If you don't feel like running, you can still enjoy the event by taking part in a huge raffle. On offer: plenty of prizes from your favorite local businesses, including the Beacon Creamery, Trax Espresso Bar, Meyer's Olde Dutch Food & Such, Artisan Wine Shop, and many others. Bagels are being donated by Beacon Bagel for early registrants, and Sal's Pizza is pitching in a few pizza pies for after the race. The South Avenue PTO Collaborative will be selling ice pops and water. So bring your bathing suit, and be ready for a great Saturday morning.

Fundraiser for the Beacon After School Programs

The run itself is awesome, but the main reason for the event is to raise funds for Beacon's After School Programs, which have been instrumental in hugely improving the public school experience in Beacon. See our article here from when the program first launched in the elementary schools.

If enough money is raised during this event, funding will go toward a new middle-school After School Program - it's the trickle-up effect! Fundraising efforts will help the Beacon Recreation Department secure the funds they need to start that program.

The five-day program, which runs from 3 to 6 pm on school days, started in the elementary schools, allowing enrolled kids to stay at school and engage in different themed activities each day, such as Yoga, Martial Arts, Spanish, and more. Local businesspeople are involved and serve as the instructors. "It has been a win-win for everyone," says Nate.

A Little Beacon Blog is a proud media sponsor of this Cannonball Run, as we have first-hand experience of how wonderful the After School Program is - including instructors, caregivers and programming. We give this event a double-high five!

About The Cannonball Run

Participants have the choice of doing a 5K (just over 3 miles) or a 1-mile trail run. The race begins at the pool and ends IN the pool. Registration begins at 9:30 am and the suggested donation is $20 for the 5K, $5 for the 1-mile. You can also pre-register at the City of Beacon Recreation Department's Facebook Page.

Win Some Of The Best Prizes Around!

There will be prizes for the following categories from the following businesses:

  • Fastest 5K Male
  • Fastest 5K Female
  • Fastest Mile (Male, under 12)
  • Fastest Mile (Female, under 12)
  • Best Costumes
  • Raffles

Sponsoring Businesses:

  • Nella Bellas Boutique
  • Mountain Tops
  • Trax Espresso Bar & Coffee Roasters
  • Bank Square Coffeehouse
  • Fishkill Farms
  • Hudson Valley Renegades
  • Beacon Bagel
  • Barb's Butchery
  • Garrison Art Center
  • Beacon Creamery
  • Bounce! Trampoline Sports
  • beBhakti Yoga
  • SHRED Foundation
  • BCSD PTO Collaborative
  • A Little Beacon Blog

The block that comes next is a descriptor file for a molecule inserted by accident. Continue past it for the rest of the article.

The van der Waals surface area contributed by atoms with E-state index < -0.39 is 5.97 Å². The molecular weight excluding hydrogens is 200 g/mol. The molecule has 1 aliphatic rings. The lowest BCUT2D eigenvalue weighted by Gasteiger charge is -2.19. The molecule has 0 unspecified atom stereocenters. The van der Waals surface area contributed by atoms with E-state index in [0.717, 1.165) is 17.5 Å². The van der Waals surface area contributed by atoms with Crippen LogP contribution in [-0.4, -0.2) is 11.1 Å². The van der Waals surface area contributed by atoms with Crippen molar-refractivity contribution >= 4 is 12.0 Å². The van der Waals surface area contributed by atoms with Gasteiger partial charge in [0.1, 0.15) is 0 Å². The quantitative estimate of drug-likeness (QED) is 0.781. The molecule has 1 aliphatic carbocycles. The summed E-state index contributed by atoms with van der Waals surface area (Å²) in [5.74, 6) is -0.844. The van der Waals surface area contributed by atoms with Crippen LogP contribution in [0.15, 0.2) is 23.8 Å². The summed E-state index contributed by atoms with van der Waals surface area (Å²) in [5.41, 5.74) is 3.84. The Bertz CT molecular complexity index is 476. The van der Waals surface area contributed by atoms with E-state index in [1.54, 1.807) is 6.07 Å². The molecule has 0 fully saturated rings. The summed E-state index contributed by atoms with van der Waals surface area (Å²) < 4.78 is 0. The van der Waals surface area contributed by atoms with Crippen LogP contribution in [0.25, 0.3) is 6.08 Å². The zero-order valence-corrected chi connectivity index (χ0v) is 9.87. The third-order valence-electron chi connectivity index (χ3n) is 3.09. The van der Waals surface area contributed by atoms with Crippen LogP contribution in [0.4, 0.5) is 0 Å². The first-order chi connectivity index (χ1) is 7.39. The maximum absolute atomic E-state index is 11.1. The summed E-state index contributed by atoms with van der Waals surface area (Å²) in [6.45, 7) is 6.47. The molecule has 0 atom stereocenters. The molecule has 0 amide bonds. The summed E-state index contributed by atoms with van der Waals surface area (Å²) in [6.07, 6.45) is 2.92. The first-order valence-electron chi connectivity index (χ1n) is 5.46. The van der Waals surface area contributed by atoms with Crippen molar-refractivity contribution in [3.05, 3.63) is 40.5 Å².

• Beacon Arts & Education Foundation
  • Girls Inc.
  • Keyfood Beacon
  • Meyer's Olde Dutch Food & Such
  • Artisan Wine Shop
  • Play Toys and Gifts
  • Beetle and Fred
  • Fishkill Bowl
  • Mr. V's Deli
  • Sal's Pizza & Pasta

You can RSVP on Facebook here

See you there! We are training...

Declaration of Independence Reading on Wednesday, July 4, 2018

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Going on its eighth year, a committee of people will be reading the Declaration of Independence at Beacon's City Hall (aka the Municipal Building and police station building off of Wolcott Ave. on your way down to the train station) on Wednesday, July 4, at 11 am.

Dennis Pavlock as Chairperson, will be joined by other committee members including former Beacon Mayor Clara Lou Gould as Vice Chairperson. This is your chance to hear the Declaration of Independence read to you, in the same way that George Washington read it to his troops in July of 1776 while he was out defending New York against the British.

July Fourth was the day that Congress approved the Declaration of Independence, which was signed later by representatives of each state. Have you read the entirety of the Declaration of Independence lately (or ever)? It declares the different reasons that the people who migrated to the United States wanted to dissolve their political relationship with the King of England and his government. You can read it here as a sneak peek to the July Fourth performance.

During his promotion of the event during a Public Comment portion of a City Council meeting, Dennis reiterated that this is not a city-sponsored event: "Not one $0.10," he said. Clara Lou Gould also spoke, encouraging people to attend and know what the Declaration of Independence is, that it is a declaration of government by the people, for the people. She continued to encourage people to call into governments with their suggestions.

There Will Be Cake - And Bagels! - And a Candy Jar

"Get a piece of history, get a piece of cake," encouraged Dennis. Kelly the Cake Lady will be providing cake, and the Beacon Bagel will be providing bagels. Dunkin' Donuts is on board, as is BJs Wholesale Club as a sponsor. There will be two candy jars for kids to guess how much is in each jar. So let them eat cake! And bagels and donuts and candy. It's for a good cause, after all.

Memorial Day Ceremony in Beacon 2018

Today we honor the fallen and salute those who serve today to protect us. Thank you.

Memorial Day Ceremony
Day:
Monday, May 28, 2018
Time: 11 am
Location: American Legion - Beacon Post, in the Memorial Building, 413 Main St., Beacon, NY

Get a bite to eat at the Yankee Clipper Diner Restaurant, Beacon Pantry, or Ella's Bellas afterward.